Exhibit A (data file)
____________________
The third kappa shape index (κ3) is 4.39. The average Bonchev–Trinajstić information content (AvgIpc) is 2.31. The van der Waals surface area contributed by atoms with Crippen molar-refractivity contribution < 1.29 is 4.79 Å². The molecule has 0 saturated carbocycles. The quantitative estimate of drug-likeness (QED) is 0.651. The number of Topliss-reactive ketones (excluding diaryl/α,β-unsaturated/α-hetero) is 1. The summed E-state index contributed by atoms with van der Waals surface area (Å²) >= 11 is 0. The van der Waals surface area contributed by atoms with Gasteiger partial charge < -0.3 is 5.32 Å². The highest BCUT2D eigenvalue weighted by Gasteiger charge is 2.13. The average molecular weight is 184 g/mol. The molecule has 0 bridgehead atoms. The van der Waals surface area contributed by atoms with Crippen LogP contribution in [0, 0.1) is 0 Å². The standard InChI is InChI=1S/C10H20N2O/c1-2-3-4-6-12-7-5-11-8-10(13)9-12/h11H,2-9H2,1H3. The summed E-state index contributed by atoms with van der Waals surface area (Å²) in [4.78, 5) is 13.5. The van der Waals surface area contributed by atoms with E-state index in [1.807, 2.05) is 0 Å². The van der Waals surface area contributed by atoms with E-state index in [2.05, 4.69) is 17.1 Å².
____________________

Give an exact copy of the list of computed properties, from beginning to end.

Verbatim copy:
The third kappa shape index (κ3) is 4.39. The average Bonchev–Trinajstić information content (AvgIpc) is 2.31. The van der Waals surface area contributed by atoms with Crippen molar-refractivity contribution < 1.29 is 4.79 Å². The molecule has 0 saturated carbocycles. The quantitative estimate of drug-likeness (QED) is 0.651. The number of Topliss-reactive ketones (excluding diaryl/α,β-unsaturated/α-hetero) is 1. The summed E-state index contributed by atoms with van der Waals surface area (Å²) >= 11 is 0. The van der Waals surface area contributed by atoms with Gasteiger partial charge < -0.3 is 5.32 Å². The highest BCUT2D eigenvalue weighted by Gasteiger charge is 2.13. The average molecular weight is 184 g/mol. The molecule has 0 bridgehead atoms. The van der Waals surface area contributed by atoms with Crippen LogP contribution in [0, 0.1) is 0 Å². The standard InChI is InChI=1S/C10H20N2O/c1-2-3-4-6-12-7-5-11-8-10(13)9-12/h11H,2-9H2,1H3. The summed E-state index contributed by atoms with van der Waals surface area (Å²) in [4.78, 5) is 13.5. The van der Waals surface area contributed by atoms with E-state index in [1.807, 2.05) is 0 Å². The van der Waals surface area contributed by atoms with E-state index in [2.05, 4.69) is 17.1 Å².